At the time, there was talk that the two Warburg Pincus-backed SPACs – WPCA and WPCB – would join forces with one of the Barry Sternlicht-backed SPACs – JUGG, HCNE, JWSM – to collectively combine and take security giant Allied Universal public in a $20 billion merger.
As fun as that sounded, it never happened. But it tipped the hand of where many high-level SPAC sponsors were thinking in terms of the security space. While Allied Universal may have been too big for even three SPACs to consume with its 800,000-person workforce, Titan Security could present a similar play with fewer complications.
All of the five SPACs rumored to be connected to the Allied Universal deal are still searching with between two and six months left on their initial transaction deadlines.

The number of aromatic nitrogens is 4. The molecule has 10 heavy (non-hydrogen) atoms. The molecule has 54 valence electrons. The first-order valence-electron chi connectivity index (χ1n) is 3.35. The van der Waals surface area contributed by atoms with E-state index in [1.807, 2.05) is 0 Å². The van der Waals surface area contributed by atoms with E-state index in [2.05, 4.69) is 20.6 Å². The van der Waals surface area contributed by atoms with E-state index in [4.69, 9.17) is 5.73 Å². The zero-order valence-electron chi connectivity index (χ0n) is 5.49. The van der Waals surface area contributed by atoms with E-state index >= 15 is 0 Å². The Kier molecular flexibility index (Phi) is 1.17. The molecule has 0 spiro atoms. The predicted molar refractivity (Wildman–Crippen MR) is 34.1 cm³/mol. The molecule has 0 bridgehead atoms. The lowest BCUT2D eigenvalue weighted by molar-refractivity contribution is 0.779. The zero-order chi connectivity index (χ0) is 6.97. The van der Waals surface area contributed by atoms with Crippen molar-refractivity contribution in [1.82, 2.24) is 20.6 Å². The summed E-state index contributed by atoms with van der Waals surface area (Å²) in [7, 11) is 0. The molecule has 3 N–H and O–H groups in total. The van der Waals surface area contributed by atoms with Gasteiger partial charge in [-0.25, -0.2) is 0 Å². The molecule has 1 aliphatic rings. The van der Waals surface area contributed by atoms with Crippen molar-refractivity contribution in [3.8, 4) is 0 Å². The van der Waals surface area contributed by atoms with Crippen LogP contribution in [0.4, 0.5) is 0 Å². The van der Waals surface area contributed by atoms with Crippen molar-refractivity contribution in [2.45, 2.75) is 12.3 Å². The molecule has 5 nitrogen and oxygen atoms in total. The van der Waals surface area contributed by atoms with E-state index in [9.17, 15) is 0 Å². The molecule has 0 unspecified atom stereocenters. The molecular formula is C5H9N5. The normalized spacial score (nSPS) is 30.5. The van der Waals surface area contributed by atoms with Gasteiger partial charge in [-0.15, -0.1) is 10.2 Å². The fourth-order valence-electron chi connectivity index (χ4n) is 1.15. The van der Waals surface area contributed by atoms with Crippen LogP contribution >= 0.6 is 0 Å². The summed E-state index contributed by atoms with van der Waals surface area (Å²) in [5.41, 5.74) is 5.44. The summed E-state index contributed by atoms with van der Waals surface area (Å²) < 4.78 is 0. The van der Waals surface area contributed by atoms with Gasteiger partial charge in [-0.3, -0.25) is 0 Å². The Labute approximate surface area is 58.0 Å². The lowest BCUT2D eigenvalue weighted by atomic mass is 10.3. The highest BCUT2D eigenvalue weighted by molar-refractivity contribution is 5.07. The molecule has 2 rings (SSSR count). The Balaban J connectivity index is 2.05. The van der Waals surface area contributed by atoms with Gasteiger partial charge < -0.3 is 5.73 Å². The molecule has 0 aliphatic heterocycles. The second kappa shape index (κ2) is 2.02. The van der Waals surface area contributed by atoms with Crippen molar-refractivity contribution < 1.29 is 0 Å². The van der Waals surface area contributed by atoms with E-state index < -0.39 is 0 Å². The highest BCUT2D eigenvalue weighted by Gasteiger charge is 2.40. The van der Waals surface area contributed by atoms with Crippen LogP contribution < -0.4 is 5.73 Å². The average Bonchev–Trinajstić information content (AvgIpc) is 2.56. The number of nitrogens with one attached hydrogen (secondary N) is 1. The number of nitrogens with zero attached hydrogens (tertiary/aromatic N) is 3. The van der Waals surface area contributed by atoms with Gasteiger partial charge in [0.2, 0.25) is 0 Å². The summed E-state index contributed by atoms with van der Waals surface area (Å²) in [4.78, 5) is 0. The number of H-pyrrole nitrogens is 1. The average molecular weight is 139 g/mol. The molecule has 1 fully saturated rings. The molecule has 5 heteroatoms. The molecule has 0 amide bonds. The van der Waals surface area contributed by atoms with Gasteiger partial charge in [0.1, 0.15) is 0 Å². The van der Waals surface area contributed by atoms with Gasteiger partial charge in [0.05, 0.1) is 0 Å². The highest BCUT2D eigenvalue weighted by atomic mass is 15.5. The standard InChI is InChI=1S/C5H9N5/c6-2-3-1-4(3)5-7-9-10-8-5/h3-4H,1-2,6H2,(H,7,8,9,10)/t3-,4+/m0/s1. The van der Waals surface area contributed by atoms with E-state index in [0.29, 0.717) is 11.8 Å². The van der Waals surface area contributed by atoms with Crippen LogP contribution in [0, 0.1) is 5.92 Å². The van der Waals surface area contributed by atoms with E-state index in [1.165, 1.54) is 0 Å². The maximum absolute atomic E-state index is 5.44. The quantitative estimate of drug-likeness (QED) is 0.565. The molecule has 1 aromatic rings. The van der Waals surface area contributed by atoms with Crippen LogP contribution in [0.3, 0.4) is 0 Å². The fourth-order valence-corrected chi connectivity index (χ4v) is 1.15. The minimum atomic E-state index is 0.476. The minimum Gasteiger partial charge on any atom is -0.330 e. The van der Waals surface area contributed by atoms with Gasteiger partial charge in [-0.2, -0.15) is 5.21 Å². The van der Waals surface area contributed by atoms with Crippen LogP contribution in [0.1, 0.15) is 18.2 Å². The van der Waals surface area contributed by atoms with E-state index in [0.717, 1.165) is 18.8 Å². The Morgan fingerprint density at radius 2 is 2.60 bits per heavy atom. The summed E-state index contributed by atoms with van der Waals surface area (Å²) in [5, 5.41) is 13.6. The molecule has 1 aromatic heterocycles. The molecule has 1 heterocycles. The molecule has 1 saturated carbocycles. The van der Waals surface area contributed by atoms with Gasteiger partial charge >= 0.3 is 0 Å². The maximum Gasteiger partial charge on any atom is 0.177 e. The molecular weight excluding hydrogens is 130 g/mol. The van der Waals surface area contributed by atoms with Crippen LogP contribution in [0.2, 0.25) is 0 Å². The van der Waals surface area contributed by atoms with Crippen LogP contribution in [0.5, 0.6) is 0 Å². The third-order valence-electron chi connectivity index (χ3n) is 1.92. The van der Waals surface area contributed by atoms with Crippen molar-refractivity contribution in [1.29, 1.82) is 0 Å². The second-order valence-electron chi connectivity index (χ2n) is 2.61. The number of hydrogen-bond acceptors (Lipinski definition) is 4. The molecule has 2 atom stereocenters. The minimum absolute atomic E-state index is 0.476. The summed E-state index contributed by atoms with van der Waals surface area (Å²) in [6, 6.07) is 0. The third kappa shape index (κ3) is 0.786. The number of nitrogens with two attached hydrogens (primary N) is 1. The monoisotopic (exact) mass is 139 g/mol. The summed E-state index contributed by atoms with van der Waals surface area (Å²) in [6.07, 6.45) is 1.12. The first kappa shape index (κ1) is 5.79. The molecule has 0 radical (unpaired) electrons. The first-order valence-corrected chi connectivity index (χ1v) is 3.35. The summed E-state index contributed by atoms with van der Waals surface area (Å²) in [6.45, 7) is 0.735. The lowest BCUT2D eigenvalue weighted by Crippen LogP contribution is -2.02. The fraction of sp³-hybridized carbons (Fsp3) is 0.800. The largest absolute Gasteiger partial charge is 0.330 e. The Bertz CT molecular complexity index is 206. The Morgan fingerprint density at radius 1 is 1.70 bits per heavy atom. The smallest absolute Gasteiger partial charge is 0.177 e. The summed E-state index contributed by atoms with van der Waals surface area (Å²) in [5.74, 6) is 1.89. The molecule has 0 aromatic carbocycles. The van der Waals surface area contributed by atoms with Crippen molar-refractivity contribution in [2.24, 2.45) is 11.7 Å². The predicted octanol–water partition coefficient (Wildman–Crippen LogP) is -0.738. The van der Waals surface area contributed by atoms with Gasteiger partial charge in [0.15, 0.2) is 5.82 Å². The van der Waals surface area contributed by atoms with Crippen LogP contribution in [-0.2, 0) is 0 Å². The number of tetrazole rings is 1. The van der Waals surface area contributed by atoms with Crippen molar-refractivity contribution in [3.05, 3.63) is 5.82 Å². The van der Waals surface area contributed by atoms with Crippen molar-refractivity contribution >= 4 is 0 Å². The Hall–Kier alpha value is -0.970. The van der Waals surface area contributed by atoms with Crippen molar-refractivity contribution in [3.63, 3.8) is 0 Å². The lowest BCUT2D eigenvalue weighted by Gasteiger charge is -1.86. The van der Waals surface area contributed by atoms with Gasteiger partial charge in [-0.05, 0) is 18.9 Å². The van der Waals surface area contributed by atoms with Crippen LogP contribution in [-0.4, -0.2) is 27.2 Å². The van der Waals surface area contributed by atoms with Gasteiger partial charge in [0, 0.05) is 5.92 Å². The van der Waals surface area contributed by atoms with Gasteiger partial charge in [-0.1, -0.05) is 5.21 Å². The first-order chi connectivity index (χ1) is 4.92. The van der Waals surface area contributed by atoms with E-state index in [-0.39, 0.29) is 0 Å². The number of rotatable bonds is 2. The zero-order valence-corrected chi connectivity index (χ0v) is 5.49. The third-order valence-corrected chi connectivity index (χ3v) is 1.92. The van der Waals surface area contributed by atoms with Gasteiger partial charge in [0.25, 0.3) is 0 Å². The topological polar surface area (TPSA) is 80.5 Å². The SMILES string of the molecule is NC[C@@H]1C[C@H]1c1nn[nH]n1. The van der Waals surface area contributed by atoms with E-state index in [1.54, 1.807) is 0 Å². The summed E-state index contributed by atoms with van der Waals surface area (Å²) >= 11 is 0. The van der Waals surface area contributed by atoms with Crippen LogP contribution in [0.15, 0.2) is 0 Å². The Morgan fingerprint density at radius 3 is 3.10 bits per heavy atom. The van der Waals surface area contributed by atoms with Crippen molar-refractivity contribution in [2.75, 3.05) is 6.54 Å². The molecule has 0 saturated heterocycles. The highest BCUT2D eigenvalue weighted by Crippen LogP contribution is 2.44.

But, keeping the front doors locked is increasingly becoming a smaller part of the concern for companies in 2022.
Boston-based Transmit Security is focused on the digital interactions companies have with their customers. It provides customer identity solutions that aim to get away from the gradual escalation in verification security around passwords.
In fact, the company’s website says plainly, “We hate passwords and legacy [multi-factor authentication] as much as your customers do. These outdated methods are insecure, add friction and multiply costs.”
Instead, Transmit has pathways to digital onboarding customers so that they will be verified without adding additional entry hurdles. Transmit also aims to consolidate the process for other confirmed vendors of identity security like Google (NASDAQ:GOOG) and Meta (NASDAQ:META) that now provide this service for a price.